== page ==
The BP Portrait Award: time for an oil change?
Jim Crawley considers whether the BP Portrait Award 2019 has run its course
The BP Portrait Award 2019 recently shut its doors at the National Portrait Gallery for the last time this year and is now on its way around the country. This show is one of the year’s set pieces for me, somewhere to spend a pleasant hour away from the summer’s crowds. But this year was thin fare and the show has become increasingly hesitant, so now seems a good time to consider whether the BP Portrait Award has run its course.
The first question is of course about BP’s sponsorship. The issue of corporate funding for the arts is generating many headlines at the moment but the issue comes down to a clash between good ends and bad means. BP has sponsored the award for 30 years and puts up the prize money that this year amounted to £74,000. With only a third of their income now coming from public funding, the NPG argues it needs the security of long-term support from other sources including big business so that it can plan its programming in advance. They argue too that BP’s sponsorship encourages the work of talented artists and allows the gallery to provide free admission to the quarter of a million people that visit the show each year in London alone. The counter argument can be simply put: all access to the arts is compromised if the source of funding is thought to be unethical. Proponents of this view argue that BP is attempting to ‘greenwash’ its image to obscure the company’s role in creating climate change.
Opinion seems to be turning against the NPG. The National Gallery severed its relationship with Shell in 2018, while the British Museum has been occupied several times over its continued relationship with BP which protestors claim makes it ‘complicit in the unfolding climate disaster’. Just last month, the Royal Shakespeare Company ended its own sponsorship deal with BP that provided cheap theatre tickets to 16-25 year olds four years early, citing the ‘climate emergency’ and ‘the strength of feeling among young theatregoers’. In May, an open letter to Nicholas Cullinan, the NPG’s Director, demanding the gallery stop accepting funding from BP was signed by 78 major British artists including Anish Kapoor and Rachel Whiteread. Meanwhile in June, Gary Hume, one of this year’s judges, called BP’s sponsorship ‘problematic’. Most damagingly, the Scottish National Portrait Gallery announced last week that after hosting the Portrait Award for the last ten years, this year’s show due to open on 7th December will be the last time it will do so.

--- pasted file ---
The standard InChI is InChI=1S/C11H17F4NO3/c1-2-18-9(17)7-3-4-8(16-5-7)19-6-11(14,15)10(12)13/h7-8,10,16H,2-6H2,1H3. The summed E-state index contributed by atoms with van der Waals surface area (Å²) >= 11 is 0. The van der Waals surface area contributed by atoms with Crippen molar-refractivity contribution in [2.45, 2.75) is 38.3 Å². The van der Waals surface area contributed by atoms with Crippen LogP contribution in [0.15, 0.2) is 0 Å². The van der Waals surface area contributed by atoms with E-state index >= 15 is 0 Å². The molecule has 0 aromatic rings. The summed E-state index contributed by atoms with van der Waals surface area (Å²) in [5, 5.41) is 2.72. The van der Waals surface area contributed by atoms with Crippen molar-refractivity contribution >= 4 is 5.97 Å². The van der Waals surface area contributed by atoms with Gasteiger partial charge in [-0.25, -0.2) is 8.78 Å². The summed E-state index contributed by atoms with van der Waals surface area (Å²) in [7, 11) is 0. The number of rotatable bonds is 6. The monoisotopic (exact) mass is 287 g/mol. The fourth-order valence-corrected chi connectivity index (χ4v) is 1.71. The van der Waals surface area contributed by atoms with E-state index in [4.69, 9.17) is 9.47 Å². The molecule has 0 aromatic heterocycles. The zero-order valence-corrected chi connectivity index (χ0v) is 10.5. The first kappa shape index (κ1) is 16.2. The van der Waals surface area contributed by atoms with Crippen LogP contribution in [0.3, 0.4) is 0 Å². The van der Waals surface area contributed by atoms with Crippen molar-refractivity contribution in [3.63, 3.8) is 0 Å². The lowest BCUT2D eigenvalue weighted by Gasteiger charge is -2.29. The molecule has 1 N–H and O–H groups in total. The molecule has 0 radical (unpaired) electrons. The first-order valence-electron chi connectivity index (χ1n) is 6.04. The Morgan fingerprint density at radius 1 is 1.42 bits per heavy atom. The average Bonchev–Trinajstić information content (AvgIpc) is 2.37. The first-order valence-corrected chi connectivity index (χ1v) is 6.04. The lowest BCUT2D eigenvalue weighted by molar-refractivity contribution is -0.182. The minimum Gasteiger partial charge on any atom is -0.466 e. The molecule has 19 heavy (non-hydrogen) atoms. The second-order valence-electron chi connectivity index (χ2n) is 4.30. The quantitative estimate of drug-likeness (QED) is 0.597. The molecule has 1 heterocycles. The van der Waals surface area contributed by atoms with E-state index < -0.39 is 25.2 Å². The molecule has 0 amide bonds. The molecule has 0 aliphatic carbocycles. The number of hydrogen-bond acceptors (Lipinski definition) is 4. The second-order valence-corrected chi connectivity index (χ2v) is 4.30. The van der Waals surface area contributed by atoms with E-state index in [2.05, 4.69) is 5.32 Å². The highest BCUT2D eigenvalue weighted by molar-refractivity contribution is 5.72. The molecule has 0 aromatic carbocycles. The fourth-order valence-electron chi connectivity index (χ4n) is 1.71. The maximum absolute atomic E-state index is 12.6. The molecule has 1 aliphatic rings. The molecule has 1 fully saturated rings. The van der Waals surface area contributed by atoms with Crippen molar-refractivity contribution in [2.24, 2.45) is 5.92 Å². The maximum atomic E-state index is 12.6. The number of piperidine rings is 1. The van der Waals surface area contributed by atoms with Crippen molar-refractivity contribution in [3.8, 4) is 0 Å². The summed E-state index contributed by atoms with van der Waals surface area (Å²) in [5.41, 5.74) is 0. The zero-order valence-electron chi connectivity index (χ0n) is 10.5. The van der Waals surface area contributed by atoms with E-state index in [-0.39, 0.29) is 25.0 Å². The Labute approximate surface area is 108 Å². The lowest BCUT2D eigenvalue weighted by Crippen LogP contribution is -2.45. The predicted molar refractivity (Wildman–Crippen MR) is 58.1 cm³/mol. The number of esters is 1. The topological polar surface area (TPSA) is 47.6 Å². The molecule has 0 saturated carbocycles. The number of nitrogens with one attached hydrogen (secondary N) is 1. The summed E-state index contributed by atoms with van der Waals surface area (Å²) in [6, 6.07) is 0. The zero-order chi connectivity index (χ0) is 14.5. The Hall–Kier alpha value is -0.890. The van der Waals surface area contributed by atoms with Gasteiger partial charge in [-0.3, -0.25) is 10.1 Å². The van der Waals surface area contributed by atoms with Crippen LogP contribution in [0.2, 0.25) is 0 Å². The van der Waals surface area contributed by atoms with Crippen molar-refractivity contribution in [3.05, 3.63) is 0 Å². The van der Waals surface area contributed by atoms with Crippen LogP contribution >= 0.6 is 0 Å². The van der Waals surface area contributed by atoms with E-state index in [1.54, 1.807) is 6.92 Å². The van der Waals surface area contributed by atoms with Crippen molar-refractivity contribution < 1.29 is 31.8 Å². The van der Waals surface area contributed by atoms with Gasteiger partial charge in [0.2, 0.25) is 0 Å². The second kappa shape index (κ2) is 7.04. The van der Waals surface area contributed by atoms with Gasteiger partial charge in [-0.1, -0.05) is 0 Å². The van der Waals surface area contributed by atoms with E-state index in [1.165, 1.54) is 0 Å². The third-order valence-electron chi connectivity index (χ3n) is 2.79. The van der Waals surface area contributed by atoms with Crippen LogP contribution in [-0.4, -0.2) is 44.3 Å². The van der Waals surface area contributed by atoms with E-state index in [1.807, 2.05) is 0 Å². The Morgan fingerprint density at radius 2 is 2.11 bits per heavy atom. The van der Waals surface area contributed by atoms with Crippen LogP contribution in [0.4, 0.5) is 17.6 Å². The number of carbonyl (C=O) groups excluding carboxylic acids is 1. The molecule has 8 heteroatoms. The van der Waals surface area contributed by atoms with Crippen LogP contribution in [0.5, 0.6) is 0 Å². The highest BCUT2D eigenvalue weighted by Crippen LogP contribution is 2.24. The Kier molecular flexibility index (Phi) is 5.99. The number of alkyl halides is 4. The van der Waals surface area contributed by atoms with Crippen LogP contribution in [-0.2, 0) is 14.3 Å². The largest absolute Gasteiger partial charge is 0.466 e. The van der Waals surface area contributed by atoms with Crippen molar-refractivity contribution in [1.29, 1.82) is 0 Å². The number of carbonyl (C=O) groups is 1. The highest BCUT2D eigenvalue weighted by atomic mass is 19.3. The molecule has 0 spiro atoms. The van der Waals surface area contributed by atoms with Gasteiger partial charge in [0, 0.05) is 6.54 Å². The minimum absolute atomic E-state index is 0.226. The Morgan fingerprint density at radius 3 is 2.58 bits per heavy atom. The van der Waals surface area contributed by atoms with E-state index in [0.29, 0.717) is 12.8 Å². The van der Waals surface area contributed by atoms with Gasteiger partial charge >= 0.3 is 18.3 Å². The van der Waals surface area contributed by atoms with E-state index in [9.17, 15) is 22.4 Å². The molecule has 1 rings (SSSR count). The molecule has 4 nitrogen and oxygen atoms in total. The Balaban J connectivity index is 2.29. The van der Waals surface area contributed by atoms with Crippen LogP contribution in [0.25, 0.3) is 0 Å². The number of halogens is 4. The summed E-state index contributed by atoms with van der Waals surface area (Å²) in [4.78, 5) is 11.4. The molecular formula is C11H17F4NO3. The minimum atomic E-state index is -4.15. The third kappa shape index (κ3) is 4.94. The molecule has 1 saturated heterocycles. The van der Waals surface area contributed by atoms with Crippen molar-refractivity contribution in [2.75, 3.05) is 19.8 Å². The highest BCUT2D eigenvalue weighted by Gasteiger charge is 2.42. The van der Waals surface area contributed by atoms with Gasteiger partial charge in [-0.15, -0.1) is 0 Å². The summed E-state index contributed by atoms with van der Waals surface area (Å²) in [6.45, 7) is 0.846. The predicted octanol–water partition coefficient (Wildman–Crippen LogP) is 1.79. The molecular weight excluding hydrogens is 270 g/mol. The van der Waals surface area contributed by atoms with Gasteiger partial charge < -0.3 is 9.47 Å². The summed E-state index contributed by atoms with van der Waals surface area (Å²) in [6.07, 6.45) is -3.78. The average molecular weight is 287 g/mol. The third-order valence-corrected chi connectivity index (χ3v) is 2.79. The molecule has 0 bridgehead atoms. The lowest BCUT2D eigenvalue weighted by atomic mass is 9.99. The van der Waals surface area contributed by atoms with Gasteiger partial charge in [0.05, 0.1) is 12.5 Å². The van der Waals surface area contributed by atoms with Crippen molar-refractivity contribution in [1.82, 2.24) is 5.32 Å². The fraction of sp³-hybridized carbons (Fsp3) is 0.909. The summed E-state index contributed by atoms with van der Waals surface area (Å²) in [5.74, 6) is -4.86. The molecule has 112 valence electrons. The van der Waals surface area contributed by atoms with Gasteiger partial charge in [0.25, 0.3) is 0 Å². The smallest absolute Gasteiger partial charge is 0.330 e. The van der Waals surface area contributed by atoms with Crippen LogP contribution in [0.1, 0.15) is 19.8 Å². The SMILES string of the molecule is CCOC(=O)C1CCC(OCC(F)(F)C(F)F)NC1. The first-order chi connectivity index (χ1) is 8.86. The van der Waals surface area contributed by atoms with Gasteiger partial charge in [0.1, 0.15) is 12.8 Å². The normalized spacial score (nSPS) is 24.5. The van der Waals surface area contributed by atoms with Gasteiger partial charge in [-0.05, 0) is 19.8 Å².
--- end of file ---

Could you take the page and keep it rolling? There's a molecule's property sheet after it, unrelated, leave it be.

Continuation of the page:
Perhaps in response to this pressure, it’s easy to get the impression that the NPG is becoming increasingly equivocal about the Portrait Award. Last year, it moved the show from the prestigious Lerner Gallery at the heart of the NPG building to the Porter Gallery which, being outside the main gallery doors, feels virtually on Charing Cross Road. This smacks of the NPG having its cake and eating it, as the move allowed them to put on a ticketed show in the Lerner Gallery during peak summer months while still pocketing BP’s sponsorship money. Worse still, the Porter Gallery is a cramped, badly lit space, maybe half the size of the spacious Lerner Gallery. The NPG has only slightly reduced the number of pictures in the show (55 in 2017 and 44 this year) so the paintings are crammed too close together like a village art show, while visitors jostle for enough space to view them.
All this might count for less if the art was first rate but it isn’t. The NPG received 2,538 entries from 84 countries for this year’s Award, but quantity is clearly no guarantee of quality. Unlike last year, there’s no stand-out painting. This year’s winner, Imara in Her Winter Coat by Charlie Schaffer, is a competent but dull painting of a young woman of colour with mental health issues. Which is undoubtedly a worthy, contemporary subject to capture but the painting fails to engage and is indistinguishable from many others that crowded the walls of this year’s show. The choice of this and the other winners felt random. The judges don’t help either by being willing to extend the definition of ‘portrait’ indefinitely. Last year’s second place went to Time Traveller, Matthew Napping by Felicia Forte, which featured a figure lying in bed with his face buried in the pillows. The judges no doubt feel it important to recognize innovative work that acknowledges the elasticity of portraiture but not rendering the sitter’s face seems to undermine the essence of the discipline and the point of the Award itself.
This Award then may have run its course. The other major arts institutions including the NPG’s partner in Scotland are increasingly refusing sponsorship from BP. The NPG’s treatment of the show is equivocal and lacks confidence, while the paintings in the show are mediocre and the winners seemingly chosen at random. Time to move on!